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A Mountain Woman Elia W. Peattie

Up the Gulch

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"The wind gits a fine sweep," said Roeder, after having obtained the permission he desired. "Now in the gulch we either had a dead stagnation, or else the wind was tearin' up and down like a wild beast."

Kate did not reply, and they went on together, facing the riotous wind.

"You can't guess how queer it seems t' be here," he said, confidentially. "It seems t' me as if I had come from some other planet. Thar don't rightly seem t' be no place fur me. I tell you what it's like. It's as if I'd come down t' enlist in th' ranks, an' found 'em full, -- every man marchin' along in his place, an' no place left fur me."

Kate could not find a reply.

"I ain't a friend, -- not a friend! I ain't complainin'. It ain't th' fault of any one -- but myself. You don' know what a durned fool I've bin. Someway, up thar in th' gulch I got t' seemin' so sort of important t' myself, and my makin' my stake seemed such a big thing, that I thought I had only t' come down here t' Helena t' have folks want t' know me. I didn't particular want th' money because it wus money. But out here you work fur it, jest as you work fur other things in other places, -- jest because every one is workin' fur it, and it's the man who gets th' most that beats. It ain't that they are any more greedy than men anywhere else. My pile's a pretty good-sized one. An' it's likely to be bigger; but no one else seems t' care. Th' paper printed some pieces about it. Some of th' men came round t' see me; but I saw their game. I said I guessed I'd look further fur my acquaintances. I ain't spoken to a lady, -- not a real lady, you know, -- t' talk with, friendly like, but you, fur -- years."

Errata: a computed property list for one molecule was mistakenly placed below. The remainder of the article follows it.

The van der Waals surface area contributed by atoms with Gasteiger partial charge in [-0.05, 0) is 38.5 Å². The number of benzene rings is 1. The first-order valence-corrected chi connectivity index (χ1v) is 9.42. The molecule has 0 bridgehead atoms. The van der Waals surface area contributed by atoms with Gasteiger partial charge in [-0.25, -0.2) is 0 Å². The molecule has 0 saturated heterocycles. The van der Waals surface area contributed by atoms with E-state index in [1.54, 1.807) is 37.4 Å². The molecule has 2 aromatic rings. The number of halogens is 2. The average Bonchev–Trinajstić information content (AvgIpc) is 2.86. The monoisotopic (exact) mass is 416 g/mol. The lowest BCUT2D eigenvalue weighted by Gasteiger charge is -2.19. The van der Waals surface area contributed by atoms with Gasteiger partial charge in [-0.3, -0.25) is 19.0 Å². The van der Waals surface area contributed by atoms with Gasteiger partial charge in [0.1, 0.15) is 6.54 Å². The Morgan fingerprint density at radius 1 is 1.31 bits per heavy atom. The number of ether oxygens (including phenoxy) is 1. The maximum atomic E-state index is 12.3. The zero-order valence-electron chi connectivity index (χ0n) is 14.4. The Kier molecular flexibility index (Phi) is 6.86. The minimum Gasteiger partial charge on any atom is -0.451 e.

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His face flushed in that sudden way again. They were passing some of those pretentious houses which rise in the midst of Helena's ragged streets with such an extraneous air, and Kate leaned forward to look at them. The driver, seeing her interest, drew up the horses for a moment.

"Fine, fine!" ejaculated Roeder. "But they ain't got no garden. A house don't seem anythin' t' me without a garden. Do you know what I think would be th' most beautiful thing in th' world? A baby in a rose-garden! Do you know, I ain't had a baby in my hands, excep' Ned Ramsey's little kid, once, for ten year!"

Kate's face shone with sympathy.

"How dreadful!" she cried. "I couldn't live without a baby about."

"Like babies, do you? Well, well. Boys? Like boys?"

"Not a bit better than girls," said Kate, stoutly.

"I like boys," responded Roeder, with conviction. "My mother liked boys. She had three girls, but she liked me a damned sight the best."

Kate laughed outright.

"Why do you swear?" she said. "I never heard a man swear before, -- at least, not one with whom I was talking. That's one of your gulch habits. You must get over it."

Roeder's blond face turned scarlet.

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A Mountain Woman
Elia W. Peattie

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